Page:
High-end private schools once again on Monday August 3 found themselves on the receiving end with reports of mass exit from the institutions as parents settle for middle-tier schools.
Insiders by the Star revealed that parents once willing to part way with up to Ksh800,000 a term are going for schools that charge between Ksh280,000 to Ksh350,000 per term.
Schools began to shut down on March 15 and international and private institutions moved swiftly to launch online platforms to ensure continuity in teaching and learning.
Unlike the 8-4-4 education system, all the international systems will be beginning a new academic year in September 2020, virtually.
The education systems in the institutions vary from the British system popularly referred to IGCSE, to the American curriculum. Also offered are the Swedish, French, German, Dutch, and Japanese curriculums.
With the extension of schools closure by an extra six months, the institutions have opted for a Plan B to avoid disruption.
But the cost of the highly touted virtual learning remains a ground for antagonism between the school and parents.
With hard economic times mixed with general disagreement on the fee charges, most parents are now settling for cheaper services presumed to be of the same quality.
One of the parents who sought anonymity told the Star that the problem was a lot of the people who send their children to these institutions fall in two categories.
“The first is the self-paying lot who make up the majority of the institutions’ clients. “They are the business people who have lost madly in the last six months,” revealed the parent.
Insider information revealed that Brookhouse International School in Nairobi lost Ksh300 million in the first three months of the pandemic.
“The people who are staying put have kids in their final 2/3 years but the middle school and early years have been greatly affected with the majority of parents seek less expensive options,” the parent added.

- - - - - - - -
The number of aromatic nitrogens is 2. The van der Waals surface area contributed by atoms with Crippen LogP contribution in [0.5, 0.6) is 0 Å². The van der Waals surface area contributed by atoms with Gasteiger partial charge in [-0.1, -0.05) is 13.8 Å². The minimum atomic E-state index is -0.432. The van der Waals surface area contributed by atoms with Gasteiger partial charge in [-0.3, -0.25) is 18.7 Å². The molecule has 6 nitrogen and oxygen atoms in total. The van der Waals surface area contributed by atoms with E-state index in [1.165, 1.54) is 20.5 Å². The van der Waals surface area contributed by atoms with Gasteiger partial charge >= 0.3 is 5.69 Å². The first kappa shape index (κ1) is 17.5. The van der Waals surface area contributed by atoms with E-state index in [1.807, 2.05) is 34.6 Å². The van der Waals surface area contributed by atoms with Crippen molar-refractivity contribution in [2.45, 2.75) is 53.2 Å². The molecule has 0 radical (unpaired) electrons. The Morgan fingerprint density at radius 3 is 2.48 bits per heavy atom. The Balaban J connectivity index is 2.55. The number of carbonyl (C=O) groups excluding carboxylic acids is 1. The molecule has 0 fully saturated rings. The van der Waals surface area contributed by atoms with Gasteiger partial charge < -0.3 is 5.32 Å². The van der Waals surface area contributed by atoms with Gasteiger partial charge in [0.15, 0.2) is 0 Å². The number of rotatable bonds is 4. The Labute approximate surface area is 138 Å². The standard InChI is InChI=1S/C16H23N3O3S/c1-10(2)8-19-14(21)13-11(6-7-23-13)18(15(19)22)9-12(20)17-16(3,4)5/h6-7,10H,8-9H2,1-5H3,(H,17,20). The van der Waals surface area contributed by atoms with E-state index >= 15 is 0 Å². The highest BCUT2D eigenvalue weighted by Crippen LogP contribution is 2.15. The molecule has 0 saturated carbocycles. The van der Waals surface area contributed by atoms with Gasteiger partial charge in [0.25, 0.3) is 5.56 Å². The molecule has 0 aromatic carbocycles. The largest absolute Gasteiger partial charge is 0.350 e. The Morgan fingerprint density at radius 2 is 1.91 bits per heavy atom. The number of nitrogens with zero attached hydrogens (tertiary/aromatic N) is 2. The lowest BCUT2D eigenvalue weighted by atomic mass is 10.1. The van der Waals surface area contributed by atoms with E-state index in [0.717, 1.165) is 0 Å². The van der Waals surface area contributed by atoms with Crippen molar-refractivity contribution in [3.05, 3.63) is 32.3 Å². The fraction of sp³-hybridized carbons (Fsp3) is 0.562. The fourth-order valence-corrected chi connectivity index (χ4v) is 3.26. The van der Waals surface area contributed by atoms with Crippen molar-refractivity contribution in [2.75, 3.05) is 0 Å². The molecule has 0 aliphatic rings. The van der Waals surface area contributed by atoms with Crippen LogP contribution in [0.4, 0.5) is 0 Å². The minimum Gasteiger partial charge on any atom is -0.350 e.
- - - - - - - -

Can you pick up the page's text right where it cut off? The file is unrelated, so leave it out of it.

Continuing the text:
The second, are those getting an educational package as part of their work deal. Similarly, most of such organisations have cut benefits rather than cut the salaries of these people.
For those enrolled in the British curricula, the school calendar runs between September to mid December for term one. The second term runs between January to end of March while Term Three is end of April or the beginning of May to end of June or early July.
The Americans operate a semester system and they have two of those with breaks but beginning in September.
Those who school their children at Banda in Nairobi pay at least Ksh385,000 per term for children in Grade 1 – without online teaching. The 10 per cent reduction is about Ksh40,000.
The fee rises as learners progress and those in the highest grades are required to pay nearly Ksh645,000 per term.
Christopher Banks, chairman of the Board of Governance of the Kenton College Preparatory School, in a letter dated April 9, announced the institution proposed a 25 per cent fee cut.
The institution’s fees are about Ksh640,000 for Grade 3 learners and above, without the cuts.
Nairobi International School charges Ksh474,000 per year for those joining pre-primary one and one has to part with about Ksh969,000 at Grade 12 per year, a similar of form four in the 8-4-4.
Crawford International School, in the first year, charges Ksh410,000 per year and tops Ksh950,000 in Grade 12.
However, international schools defend the high costs proposed for online learning programmes while schools are closed due to the coronavirus crisis.
To fully address the issue, the Kenya Association of International Schools argues that the whole picture must be seen. The association prides itself on its members’ ability to swiftly launch online programmes, notwithstanding the challenges caused by the coronavirus crisis.
Jane Mwangi, head of the association’s secretariat, argues that above bridging the learning gap caused by school closure, the overhead cost of running the institutions remains the same.
“Enter the coronavirus phase, schools are closed yet required to deliver teaching and learning. International schools have risen to this challenge… but salaries, rent, loan commitments, electricity have remained the same,” Mwangi stated in an email seen by the Star on Sunday August 2.
Mwangi disclosed that the institutions have also chosen to retain all their employees, whether working or not, to cushion them against the COVID-19 crisis.
“Schools have all done the best they can and to ask more from them is, in essence, forcing them to shut down, and will cost some 400,000 Kenyans their jobs,” she added.
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